On the plus side, the findings showed that 32 brands now publish supplier lists and 14 brands name the centres where their garments are dyed, laundered, printed or treated.
          As part of its transparency commitment Asos, the British online fashion retailer, is publishing a list of the factories it uses for its own brand.
          The company will extend its commitment by mapping its primary and secondary process sub-contractors by the end of 2018, its fabric mills by 2019 and its raw materials sources by 2020.  
          To reinforce its commitment Asos is forming a team to help its third-party brand suppliers with ethical and sustainability issues, and is developing a confidential hotline enabling its Turkish factory workers to speak out without fear. The system will be offered to other areas before next year.
          In the US Levi Strauss and its charity foundation are putting benefits back into the community with $1m in grants for marginalised communities at home and abroad, including immigrants, refugees, religious minorities and transgender citizens.
          The group lists 13 recipients, including missions giving legal consultations in the San Francisco Bay area and women’s health centres in countries whose factories manufacture for Levi.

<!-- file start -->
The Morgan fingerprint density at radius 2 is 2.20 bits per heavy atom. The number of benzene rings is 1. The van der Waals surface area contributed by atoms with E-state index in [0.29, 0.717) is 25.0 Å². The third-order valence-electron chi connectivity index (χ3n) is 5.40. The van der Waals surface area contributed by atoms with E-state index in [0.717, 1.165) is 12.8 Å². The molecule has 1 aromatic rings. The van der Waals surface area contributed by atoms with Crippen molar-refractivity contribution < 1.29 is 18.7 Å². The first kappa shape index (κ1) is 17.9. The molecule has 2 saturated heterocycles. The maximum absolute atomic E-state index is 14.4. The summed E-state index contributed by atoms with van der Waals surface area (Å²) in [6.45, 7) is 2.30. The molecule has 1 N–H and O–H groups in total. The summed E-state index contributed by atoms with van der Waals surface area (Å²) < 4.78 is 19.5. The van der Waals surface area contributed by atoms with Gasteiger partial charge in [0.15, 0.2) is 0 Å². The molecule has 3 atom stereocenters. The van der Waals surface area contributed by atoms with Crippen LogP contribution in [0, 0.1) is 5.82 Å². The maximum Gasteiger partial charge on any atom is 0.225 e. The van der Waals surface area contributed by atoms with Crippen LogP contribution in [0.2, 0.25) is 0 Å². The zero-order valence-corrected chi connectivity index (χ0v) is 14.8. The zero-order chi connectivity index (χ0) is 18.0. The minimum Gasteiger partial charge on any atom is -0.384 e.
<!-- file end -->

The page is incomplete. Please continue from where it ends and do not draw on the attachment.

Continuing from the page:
One beneficiary is United We Dream, an NGO serving 100,000 young immigrants in 55 organisations in 26 US states.
          Chief executive Chip Bergh said: “We have a long legacy of standing for inclusion and diversity. After all, Levis Strauss was an immigrant himself and started his business in a city built by immigrants.”
          As plastic in the oceans raises concerns, the Stella McCartney label has combined with Parley for the Oceans, which campaigns to end the destruction of marine life, to produce fashion products using fibre made from discarded plastic items such as fishing nets and bottles.
          Stella McCartney, daughter of former Beatle Sir Paul, observed: “To take something that is destructive and turn it into something that’s sexy and cool, how can that not be luxury?”